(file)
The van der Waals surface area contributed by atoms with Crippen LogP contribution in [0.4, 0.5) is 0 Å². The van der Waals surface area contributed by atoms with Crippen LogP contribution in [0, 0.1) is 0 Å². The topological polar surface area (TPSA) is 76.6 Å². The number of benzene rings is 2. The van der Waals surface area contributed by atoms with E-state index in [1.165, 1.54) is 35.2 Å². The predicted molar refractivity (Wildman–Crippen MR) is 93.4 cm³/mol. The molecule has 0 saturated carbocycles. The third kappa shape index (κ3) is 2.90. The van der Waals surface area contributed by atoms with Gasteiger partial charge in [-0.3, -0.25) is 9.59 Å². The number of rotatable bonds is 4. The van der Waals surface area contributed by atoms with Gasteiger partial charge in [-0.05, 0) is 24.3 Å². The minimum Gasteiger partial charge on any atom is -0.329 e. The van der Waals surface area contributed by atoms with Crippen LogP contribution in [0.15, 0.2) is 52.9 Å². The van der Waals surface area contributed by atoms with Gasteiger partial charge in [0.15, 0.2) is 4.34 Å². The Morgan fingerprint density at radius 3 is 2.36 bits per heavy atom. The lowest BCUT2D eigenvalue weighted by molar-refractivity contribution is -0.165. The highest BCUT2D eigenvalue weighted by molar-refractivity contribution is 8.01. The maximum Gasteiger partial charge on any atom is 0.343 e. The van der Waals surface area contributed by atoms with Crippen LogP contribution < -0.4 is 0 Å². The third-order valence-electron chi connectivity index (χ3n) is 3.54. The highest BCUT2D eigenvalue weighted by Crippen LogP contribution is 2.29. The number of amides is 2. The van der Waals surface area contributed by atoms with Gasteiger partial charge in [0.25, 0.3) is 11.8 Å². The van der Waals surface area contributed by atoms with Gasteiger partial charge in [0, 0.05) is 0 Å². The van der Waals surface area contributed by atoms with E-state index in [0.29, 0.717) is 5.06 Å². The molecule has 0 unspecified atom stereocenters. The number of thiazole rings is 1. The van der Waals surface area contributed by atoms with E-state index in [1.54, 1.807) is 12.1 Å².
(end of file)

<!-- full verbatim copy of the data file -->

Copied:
The van der Waals surface area contributed by atoms with Crippen LogP contribution in [0.4, 0.5) is 0 Å². The van der Waals surface area contributed by atoms with Crippen LogP contribution in [0, 0.1) is 0 Å². The topological polar surface area (TPSA) is 76.6 Å². The number of benzene rings is 2. The van der Waals surface area contributed by atoms with E-state index in [1.165, 1.54) is 35.2 Å². The predicted molar refractivity (Wildman–Crippen MR) is 93.4 cm³/mol. The molecule has 0 saturated carbocycles. The third kappa shape index (κ3) is 2.90. The van der Waals surface area contributed by atoms with Gasteiger partial charge in [-0.3, -0.25) is 9.59 Å². The number of rotatable bonds is 4. The van der Waals surface area contributed by atoms with Gasteiger partial charge in [-0.05, 0) is 24.3 Å². The minimum Gasteiger partial charge on any atom is -0.329 e. The van der Waals surface area contributed by atoms with Crippen LogP contribution in [0.15, 0.2) is 52.9 Å². The van der Waals surface area contributed by atoms with Gasteiger partial charge in [0.15, 0.2) is 4.34 Å². The Morgan fingerprint density at radius 3 is 2.36 bits per heavy atom. The lowest BCUT2D eigenvalue weighted by molar-refractivity contribution is -0.165. The highest BCUT2D eigenvalue weighted by molar-refractivity contribution is 8.01. The maximum Gasteiger partial charge on any atom is 0.343 e. The van der Waals surface area contributed by atoms with Crippen LogP contribution < -0.4 is 0 Å². The third-order valence-electron chi connectivity index (χ3n) is 3.54. The highest BCUT2D eigenvalue weighted by Crippen LogP contribution is 2.29. The number of amides is 2. The van der Waals surface area contributed by atoms with Gasteiger partial charge in [0.25, 0.3) is 11.8 Å². The van der Waals surface area contributed by atoms with Gasteiger partial charge in [0, 0.05) is 0 Å². The van der Waals surface area contributed by atoms with E-state index in [0.29, 0.717) is 5.06 Å². The molecule has 0 unspecified atom stereocenters. The number of thiazole rings is 1. The van der Waals surface area contributed by atoms with E-state index in [1.54, 1.807) is 12.1 Å².